Concrete buildings are on the brink of a new phase of development if a new 3D printing process developed at the science and technology university ETH Zurich can be commercially applied.
In a recent experiment at the university, the printing process has been used to produce nine individually designed concrete columns.
The fabrication process allows the production of concrete elements without the need for any formwork. In addition, one-off designs with complex geometries can be fabricated in a fully automated manner.
Hollow concrete structures are printed in a way where the material can be strategically used only where needed, allowing a more sustainable approach to concrete architecture.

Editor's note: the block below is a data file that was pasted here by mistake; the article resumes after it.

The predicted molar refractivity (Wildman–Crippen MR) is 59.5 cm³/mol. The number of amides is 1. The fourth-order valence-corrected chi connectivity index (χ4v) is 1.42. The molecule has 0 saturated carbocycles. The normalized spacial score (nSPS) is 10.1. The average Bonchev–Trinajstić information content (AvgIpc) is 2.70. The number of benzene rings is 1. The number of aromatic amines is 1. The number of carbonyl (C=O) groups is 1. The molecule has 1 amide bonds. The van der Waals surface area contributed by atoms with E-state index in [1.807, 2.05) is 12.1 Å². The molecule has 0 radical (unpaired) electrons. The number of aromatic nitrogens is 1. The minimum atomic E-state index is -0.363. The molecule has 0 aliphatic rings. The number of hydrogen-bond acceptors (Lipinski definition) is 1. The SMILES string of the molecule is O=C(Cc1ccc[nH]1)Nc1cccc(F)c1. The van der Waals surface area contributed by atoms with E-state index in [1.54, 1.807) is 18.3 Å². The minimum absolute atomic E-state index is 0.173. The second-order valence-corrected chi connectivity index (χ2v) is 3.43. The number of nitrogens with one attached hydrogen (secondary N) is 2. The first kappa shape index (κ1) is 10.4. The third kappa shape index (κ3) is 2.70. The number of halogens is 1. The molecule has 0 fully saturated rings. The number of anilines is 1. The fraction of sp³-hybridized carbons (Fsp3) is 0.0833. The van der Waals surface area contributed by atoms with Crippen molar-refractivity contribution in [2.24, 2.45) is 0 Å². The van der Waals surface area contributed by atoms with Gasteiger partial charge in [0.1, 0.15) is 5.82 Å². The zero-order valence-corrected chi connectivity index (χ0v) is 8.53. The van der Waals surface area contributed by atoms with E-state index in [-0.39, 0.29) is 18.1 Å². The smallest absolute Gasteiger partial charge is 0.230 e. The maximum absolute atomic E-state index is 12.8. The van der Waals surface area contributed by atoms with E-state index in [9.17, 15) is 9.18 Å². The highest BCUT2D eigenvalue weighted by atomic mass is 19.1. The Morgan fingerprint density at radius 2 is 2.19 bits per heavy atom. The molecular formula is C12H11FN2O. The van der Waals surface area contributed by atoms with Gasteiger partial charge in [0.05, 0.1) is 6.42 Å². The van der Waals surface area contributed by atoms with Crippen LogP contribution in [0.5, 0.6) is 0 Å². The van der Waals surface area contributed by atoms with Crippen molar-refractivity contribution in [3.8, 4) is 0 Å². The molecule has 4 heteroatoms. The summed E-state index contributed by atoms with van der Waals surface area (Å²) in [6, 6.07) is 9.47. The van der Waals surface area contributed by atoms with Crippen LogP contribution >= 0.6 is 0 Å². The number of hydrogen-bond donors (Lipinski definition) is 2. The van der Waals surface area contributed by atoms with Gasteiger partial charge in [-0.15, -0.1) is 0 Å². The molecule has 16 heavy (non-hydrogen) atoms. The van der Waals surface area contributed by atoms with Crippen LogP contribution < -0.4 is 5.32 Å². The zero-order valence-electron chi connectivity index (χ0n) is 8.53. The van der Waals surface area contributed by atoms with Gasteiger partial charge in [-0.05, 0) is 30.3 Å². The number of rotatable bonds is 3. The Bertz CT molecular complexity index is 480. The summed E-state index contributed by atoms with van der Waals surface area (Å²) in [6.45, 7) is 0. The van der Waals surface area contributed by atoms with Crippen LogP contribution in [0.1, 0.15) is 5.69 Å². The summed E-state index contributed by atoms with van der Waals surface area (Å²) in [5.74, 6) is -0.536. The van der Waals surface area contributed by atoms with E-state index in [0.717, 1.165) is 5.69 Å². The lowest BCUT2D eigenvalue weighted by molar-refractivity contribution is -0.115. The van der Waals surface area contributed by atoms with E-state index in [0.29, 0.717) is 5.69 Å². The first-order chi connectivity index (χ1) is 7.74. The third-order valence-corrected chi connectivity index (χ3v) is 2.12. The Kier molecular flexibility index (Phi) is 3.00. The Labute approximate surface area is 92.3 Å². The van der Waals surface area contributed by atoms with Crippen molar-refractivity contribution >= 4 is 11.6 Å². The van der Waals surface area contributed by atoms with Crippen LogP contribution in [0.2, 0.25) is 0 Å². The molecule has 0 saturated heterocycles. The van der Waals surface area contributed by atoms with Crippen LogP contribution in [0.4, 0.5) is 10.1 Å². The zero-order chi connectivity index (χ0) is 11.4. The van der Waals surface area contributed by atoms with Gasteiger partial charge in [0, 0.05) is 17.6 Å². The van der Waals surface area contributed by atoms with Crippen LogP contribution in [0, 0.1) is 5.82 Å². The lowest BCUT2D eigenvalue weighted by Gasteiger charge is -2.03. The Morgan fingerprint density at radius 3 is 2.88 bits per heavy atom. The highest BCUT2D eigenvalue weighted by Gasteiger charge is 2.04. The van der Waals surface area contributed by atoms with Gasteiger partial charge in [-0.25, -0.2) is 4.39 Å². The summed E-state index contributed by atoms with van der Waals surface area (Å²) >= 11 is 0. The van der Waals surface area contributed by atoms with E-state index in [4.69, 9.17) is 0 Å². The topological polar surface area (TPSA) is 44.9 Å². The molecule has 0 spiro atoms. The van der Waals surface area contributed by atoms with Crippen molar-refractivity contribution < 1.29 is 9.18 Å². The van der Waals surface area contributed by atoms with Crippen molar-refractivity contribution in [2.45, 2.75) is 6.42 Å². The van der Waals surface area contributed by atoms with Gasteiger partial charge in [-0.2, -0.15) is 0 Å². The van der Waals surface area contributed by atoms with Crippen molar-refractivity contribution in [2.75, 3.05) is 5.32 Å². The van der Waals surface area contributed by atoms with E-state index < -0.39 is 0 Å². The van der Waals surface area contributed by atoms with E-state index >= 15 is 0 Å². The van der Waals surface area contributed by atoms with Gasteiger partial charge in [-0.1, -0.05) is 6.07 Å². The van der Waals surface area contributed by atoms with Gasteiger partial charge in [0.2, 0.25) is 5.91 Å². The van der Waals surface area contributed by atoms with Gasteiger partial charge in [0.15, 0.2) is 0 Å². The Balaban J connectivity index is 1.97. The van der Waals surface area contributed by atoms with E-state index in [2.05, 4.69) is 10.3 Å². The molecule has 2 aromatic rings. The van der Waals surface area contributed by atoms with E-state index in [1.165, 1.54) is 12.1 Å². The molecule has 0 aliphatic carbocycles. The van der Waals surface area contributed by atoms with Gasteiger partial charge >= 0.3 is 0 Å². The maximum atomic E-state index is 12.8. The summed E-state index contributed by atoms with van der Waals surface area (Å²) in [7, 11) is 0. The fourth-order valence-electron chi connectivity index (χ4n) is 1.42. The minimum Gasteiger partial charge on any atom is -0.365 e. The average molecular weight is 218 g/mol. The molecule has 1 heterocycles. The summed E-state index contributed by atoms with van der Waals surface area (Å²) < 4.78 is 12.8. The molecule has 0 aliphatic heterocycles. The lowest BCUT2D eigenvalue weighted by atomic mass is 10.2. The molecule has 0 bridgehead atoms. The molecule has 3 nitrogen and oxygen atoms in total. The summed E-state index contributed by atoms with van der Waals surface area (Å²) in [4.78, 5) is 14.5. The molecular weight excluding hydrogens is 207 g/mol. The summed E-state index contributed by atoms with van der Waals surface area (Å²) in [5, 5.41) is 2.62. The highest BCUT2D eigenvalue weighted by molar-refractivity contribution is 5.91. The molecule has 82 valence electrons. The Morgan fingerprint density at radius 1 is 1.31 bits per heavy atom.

Each of the nine 2.7m tall columns was concrete 3D printed at full height in two and a half hours.
The ETH Zurich team says that the digitally designed material ornamentation and surface texture shows the versatility and significant aesthetic potential of 3D concrete printing in large-scale structures.